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Special section Giving the gift of charity

Make sure it's legit before you open your wallet.

Introduction

How to check out your charity
 

No doubt about it -- Americans are generous. Seventy percent to 80 percent of us contribute to at least one charity each year, says the American Association of Fundraising Counsel.

However, if you've ever found it difficult to figure out exactly how the organizations that solicit support are using your funds, you're not alone. Seventy percent of the people surveyed by the Council of Better Business Bureau's Wise Giving Alliance said it was hard to know if a charity is legitimate and operates ethically.

With a bit of legwork, you can determine which charities are most likely to use your contributions prudently. As a starting point, you'll want to verify that an organization actually is a charitable group. Not all nonprofit groups are charities. Many trade and lobbying organizations, for instance, are nonprofit groups, but not charities. While you can support these groups, your donations are not tax-deductible.

For more information on charities, check out these sites:
Association of Fundraising Professionals
American Institute of Philanthropy
Wise Giving Alliance
GuideStar
Independent Sector

990 proof
To find out if a group is a charity, you'll want to see its Form 990. The charity files a Form 990 with the federal government. This financial report provides information on the organization's tax status and programs, and shows how it is using its funds.

Charities are required to provide Form 990 when requested, although they can charge a reasonable fee for it, says Daniel Borochoff, president of the Chicago-based American Institute of Philanthropy.

One exception: Churches, synagogues and other places of worship generally do not need to file Form 990.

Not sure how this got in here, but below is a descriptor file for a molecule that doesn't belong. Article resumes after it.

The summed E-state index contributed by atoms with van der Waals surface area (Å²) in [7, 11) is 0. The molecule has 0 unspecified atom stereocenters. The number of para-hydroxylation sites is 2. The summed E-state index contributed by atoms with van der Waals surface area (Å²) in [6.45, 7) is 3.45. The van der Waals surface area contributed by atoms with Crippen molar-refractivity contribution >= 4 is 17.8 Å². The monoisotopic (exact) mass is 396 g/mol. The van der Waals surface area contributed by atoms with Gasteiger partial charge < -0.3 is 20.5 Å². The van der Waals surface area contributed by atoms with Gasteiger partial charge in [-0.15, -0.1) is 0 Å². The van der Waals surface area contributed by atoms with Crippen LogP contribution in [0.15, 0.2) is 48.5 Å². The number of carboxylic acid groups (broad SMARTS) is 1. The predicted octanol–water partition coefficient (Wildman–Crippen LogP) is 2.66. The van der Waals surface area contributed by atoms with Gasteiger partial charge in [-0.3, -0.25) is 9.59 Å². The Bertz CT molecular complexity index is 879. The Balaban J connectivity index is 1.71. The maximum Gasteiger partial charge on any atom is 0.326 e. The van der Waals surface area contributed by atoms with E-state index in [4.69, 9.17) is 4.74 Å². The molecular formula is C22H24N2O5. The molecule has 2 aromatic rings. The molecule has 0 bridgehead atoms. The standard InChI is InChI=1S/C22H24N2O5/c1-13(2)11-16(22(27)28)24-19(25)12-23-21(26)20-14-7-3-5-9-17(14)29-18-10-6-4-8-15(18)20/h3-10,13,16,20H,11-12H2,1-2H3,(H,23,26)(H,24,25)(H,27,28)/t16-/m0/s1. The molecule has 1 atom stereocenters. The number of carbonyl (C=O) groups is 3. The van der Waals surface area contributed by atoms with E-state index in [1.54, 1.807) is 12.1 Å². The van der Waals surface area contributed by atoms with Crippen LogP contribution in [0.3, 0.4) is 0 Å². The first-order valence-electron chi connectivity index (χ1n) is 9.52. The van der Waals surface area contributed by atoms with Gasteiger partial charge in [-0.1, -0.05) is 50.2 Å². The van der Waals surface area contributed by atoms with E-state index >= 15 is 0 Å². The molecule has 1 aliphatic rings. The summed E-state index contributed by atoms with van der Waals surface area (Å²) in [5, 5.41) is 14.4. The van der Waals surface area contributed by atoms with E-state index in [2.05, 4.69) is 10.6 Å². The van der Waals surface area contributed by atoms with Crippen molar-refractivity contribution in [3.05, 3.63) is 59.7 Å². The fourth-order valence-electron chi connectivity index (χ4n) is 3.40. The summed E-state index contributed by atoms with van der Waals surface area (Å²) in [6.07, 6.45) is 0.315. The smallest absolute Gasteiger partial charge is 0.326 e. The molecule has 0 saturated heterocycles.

Don't be misled by organizations providing what's known as a "tax ID number." These numbers do not show that an organization is a charity; they're simply IRS-required employer identification numbers. Michael Nilsen, public affairs manager with the Association of Fundraising Professionals in Alexandria, Va., says he would be suspicious of any group whose members tried to use its tax ID number to gain your support.

Also take a discriminating look at the organizations' marketing materials.

"Watch out for appeals that make you cry vs. think, or if they go on about the problem, but don't tell you what the charity is doing," says Bennett Weiner, chief operating officer with the Wise Giving Alliance. Solicitations for contributions should accurately convey the work the charity is doing.

Checking the numbers
How can you tell how effectively a group uses its resources? Again, Form 990 can help, as it shows how much the group spent on programs, administration and fundraising activities.

However, the forms can be overwhelming. Those submitted by national charities often run dozens of pages, and the charities typically have more than one.

Borochoff recommends asking for the organization's combined audited financial statement, which includes financial information on all of an organization's entities. Many states require audits from charities that receive more than $100,000 in donations.

However, charities are not required to release audits. If that's the case, you can get one from your state; typically you would contact the secretary of state or attorney general. However, this is likely to be an involved process. In addition, you may want to re-think your support of an organization that won't provide a financial statement. Reputable charities should encourage your interest in them.

-- Updated: Dec. 3, 2007
 
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